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Pros and Cons of local adaptation scans

based on reviews by Lucas Gonçalves da Silva and 1 anonymous reviewer
A recommendation of:

Separate the wheat from the chaff: genomic analysis of local adaptation in the red coral Corallium rubrum

Submitted: 24 April 2018, Recommended: 11 December 2018


The preprint by Pratlong et al. [1] is a well thought quest for genomic regions involved in local adaptation to depth in a species a red coral living the Mediterranean Sea. It first describes a pattern of structuration and then attempts to find candidate genes involved in local adaptation by contrasting deep with shallow populations. Although the pattern of structuration is clear and meaningful, the candidate genomic regions involved in local adaptation remain to be confirmed. Two external reviewers and myself found this preprint particularly interesting regarding the right-mindedness of the authors in front of the difficulties they encounter during their experiments. The discussions on the pros and cons of the approach are very sound and can be easily exported to a large number of studies that hunt for local adaptation. In this sense, the lessons one can learn by reading this well documented manuscript are certainly valuable for a wide range of evolutionary biologists.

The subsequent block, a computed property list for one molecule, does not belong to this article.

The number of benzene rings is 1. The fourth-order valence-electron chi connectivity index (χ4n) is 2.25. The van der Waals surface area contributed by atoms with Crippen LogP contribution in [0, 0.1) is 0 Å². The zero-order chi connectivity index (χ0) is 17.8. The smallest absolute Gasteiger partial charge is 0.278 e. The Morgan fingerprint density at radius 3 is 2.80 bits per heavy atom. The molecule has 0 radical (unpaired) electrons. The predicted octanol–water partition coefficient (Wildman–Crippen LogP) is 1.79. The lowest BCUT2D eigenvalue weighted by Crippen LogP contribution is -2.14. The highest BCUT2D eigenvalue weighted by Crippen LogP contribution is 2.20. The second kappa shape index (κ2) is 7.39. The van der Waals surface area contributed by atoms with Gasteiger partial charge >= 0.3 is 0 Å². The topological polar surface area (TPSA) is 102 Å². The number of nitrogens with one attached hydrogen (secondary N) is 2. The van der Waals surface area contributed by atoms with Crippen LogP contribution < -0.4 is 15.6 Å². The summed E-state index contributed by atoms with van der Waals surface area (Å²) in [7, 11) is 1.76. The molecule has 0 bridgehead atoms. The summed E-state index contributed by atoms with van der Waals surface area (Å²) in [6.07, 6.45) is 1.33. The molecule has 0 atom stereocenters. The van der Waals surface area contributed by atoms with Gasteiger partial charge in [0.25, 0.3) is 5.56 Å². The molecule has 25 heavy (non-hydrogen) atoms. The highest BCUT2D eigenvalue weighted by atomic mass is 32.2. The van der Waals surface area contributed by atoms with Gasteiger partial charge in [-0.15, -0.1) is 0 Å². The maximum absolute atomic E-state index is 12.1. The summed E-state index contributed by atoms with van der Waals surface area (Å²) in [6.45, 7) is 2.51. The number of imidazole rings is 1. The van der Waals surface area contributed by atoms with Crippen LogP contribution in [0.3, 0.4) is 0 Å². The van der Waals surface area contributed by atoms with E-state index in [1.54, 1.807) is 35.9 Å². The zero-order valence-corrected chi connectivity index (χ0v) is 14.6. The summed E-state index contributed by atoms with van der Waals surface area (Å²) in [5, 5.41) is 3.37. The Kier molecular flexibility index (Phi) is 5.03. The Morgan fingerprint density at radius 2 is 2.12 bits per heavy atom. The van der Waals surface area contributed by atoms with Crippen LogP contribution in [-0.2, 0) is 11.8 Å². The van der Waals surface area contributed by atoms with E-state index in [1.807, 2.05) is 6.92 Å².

More precisely, the authors RAD-sequenced 6 pairs of 'shallow vs deep' samples located in 3 geographical sea areas (Banyuls, Corsica and Marseilles). They were hoping to detect genes involved in the adaptation to depth, if there were any. They start by assessing the patterns of structuration of the 6 samples using PCA and AMOVA [2] and also applied the STRUCTURE [3] assignment software. They show clearly that the samples were mostly differentiated between geographical areas and that only 1 out the 3 areas shows a pattern of isolation by depth (i.e. Marseille). They nevertheless went on and scanned for variants that are highly differentiated in the deep samples when compared to the shallow paired samples in Marseilles, using an Fst outliers approach [4] implemented in the BayeScEnv software [5]. No clear functional signal was in the end detected among the highly differentiated SNPs, leaving a list of candidates begging for complementary data.